April 17, 2019

National Security Adviser John Bolton "proudly" proclaimed on Wednesday that the Monroe Doctrine is "alive and well" while announcing the Trump administration's limits on the amount of money Cuban-Americans can send to their relatives on the island and restricting U.S. travel to the country.

The proclamation wasn't taken lightly by critics — many view it as an imperial tool. But this isn't the first time the 1823 doctrine has been revived. The doctrine was originally written by the eponymous President James Monroe and his Secretary of State John Quincy Adams, who had the intention of keeping European influence out of the Western Hemisphere. But since then, no one has every really settled on its proper function. Here's a brief rundown of the doctrine's flip-flopping.

Roosevelt Corollary — In 1904, after a century of mostly isolationist foreign policy, President Theodore Roosevelt, a gung-ho imperialist, decided to turn the "passive" Monroe Doctrine into an active one by tacking on a corollary that said United States would intervene to ensure stability in the Western Hemisphere. He said the U.S. could operate as an "international police power" as it saw fit.

Cold War — During World War II, the the Monroe Doctrine was again mostly used as a defensive mechanism should hostile powers invade. But the Cold War changed that — multiple administrations sought to keep Soviet influence out of Latin America, often by supporting right-wing coups in the region. Former CIA Director Robert Gates cited the doctrine in his defense of the Iran-Contra Affair in 1984.

Kerry Doctrine — In 2013, Secretary of State John Kerry declared the Monroe Doctrine dead once and for all. Instead, the Obama administration gradually opened relations between the U.S. and Cuba, which the Trump administration is determined to undo, per The Washington Post. Tim O'Donnell

2:26 p.m.

Maryland Gov. Larry Hogan (R) suggested he isn't pleased with the current state of the Republican Party on Sunday, telling NBC News' Chuck Todd that it "bothers me" that Republicans have to "swear fealty" to former President Donald Trump "or you get kicked out." The GOP, he said, has become a "circular firing squad where we're just attacking members of our party instead of focusing on solving problems" or debating the Biden administration on policy.

Rep. Adam Kinzinger (R-Ill.), another Republican who isn't afraid to criticize Trump, had a different analogy for his party: the Titanic. "We're ... in the middle of this slow sink," he told CBS News' John Dickerson, later arguing that many of his colleagues are trying to move on too quickly from reckoning with the Jan. 6 Capitol riot. Tim O'Donnell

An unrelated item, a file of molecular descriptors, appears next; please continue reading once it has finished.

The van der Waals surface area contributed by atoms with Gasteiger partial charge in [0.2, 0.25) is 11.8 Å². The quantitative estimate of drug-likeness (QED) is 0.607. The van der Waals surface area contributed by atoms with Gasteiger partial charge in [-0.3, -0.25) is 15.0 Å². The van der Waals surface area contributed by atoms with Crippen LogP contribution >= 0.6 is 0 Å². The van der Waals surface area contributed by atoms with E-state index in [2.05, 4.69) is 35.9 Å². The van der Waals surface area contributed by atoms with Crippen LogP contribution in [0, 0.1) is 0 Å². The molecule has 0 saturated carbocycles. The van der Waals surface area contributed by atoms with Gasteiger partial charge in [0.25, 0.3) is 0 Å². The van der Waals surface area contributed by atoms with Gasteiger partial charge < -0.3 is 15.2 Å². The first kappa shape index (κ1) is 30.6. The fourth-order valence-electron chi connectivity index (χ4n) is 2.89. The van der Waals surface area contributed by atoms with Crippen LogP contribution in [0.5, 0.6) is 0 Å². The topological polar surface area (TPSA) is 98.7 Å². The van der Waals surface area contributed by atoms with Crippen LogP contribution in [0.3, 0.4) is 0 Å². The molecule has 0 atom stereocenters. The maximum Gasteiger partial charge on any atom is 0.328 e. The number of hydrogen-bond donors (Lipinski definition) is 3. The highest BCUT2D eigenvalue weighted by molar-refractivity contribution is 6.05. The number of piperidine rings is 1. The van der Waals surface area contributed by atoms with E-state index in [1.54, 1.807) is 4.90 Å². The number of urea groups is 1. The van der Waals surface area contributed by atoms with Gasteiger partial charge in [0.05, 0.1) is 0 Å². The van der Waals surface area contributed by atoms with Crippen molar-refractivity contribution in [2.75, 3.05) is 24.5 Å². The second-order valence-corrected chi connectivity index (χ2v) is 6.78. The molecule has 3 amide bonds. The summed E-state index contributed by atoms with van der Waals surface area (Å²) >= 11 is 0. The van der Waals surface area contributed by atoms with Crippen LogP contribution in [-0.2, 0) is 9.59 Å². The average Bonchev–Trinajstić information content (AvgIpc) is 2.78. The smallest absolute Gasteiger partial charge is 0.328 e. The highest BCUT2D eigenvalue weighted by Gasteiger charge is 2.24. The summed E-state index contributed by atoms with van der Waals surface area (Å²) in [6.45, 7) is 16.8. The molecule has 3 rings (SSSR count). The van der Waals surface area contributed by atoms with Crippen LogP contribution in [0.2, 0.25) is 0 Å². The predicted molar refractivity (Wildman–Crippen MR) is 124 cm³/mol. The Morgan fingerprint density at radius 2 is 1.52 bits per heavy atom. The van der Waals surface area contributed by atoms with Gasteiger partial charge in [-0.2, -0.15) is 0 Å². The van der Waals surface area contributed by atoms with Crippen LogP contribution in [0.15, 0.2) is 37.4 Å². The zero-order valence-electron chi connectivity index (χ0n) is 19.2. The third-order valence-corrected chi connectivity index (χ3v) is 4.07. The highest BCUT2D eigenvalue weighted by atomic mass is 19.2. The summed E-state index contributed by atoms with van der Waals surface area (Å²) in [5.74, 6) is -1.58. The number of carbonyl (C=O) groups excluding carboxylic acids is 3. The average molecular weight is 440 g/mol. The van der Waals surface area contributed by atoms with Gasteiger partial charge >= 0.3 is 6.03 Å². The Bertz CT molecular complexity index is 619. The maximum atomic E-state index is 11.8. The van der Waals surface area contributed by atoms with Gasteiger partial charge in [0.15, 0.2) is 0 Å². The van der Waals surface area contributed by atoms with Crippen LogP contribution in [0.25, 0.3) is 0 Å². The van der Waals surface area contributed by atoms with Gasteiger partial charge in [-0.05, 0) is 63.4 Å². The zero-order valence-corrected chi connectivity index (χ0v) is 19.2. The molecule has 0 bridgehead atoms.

1:52 p.m.

Minneapolis Federal Reserve President Neel Kashkari doesn't think people should "overreact" to the disappointing April jobs report, but he acknowledged the "bottom line" is that "we are still somewhere between 8 and 10 million jobs below where we were before" the coronavirus pandemic struck. "We still are in a deep hole," he told CBS News' John Dickerson on Sunday's edition of Face the Nation. "And we still need to do everything we can to put those folks back to work more quickly."

So how did economists' predictions miss by so much? Kashkari explained that the pandemic "is unlike any other shock in our lifetimes" because the economic recovery relies so heavily on individuals' assessments of personal safety. "It's very hard to model that out," Kashkari said, noting that people have spent so much time "conditioning" themselves to take precautions. Now, though, "we have to start to change what we've been telling people," he said, agreeing with an earlier point from former Food and Drug Administration Commissioner Scott Gottlieb. "People feeling safe about the virus" will ultimately drive the economic recovery, Kashkari said. Tim O'Donnell

1:01 p.m.

House Minority Leader Kevin McCarthy (R-Calif.) made public the inevitable on Sunday, telling Fox News' Maria Bartiromo that he supports Rep. Elise Stefanik's (R-N.Y.) bid for GOP conference chair.

The No. 3 House position is currently held by Rep. Liz Cheney (R-Wyo.), but she appears to be on the way out after clashing with many of her colleagues over the future of the party, particularly regarding whether former President Donald Trump should play a role. Cheney is one of the most prominent Trump critics within the GOP, and while McCarthy maintained his support for her for a while, he has recently made it clear that he considers her stance to be a hindrance to party unity, which is why he's backing Stefanik, a Trump loyalist, albeit one with a much more mixed voting record than the consistently conservative Cheney.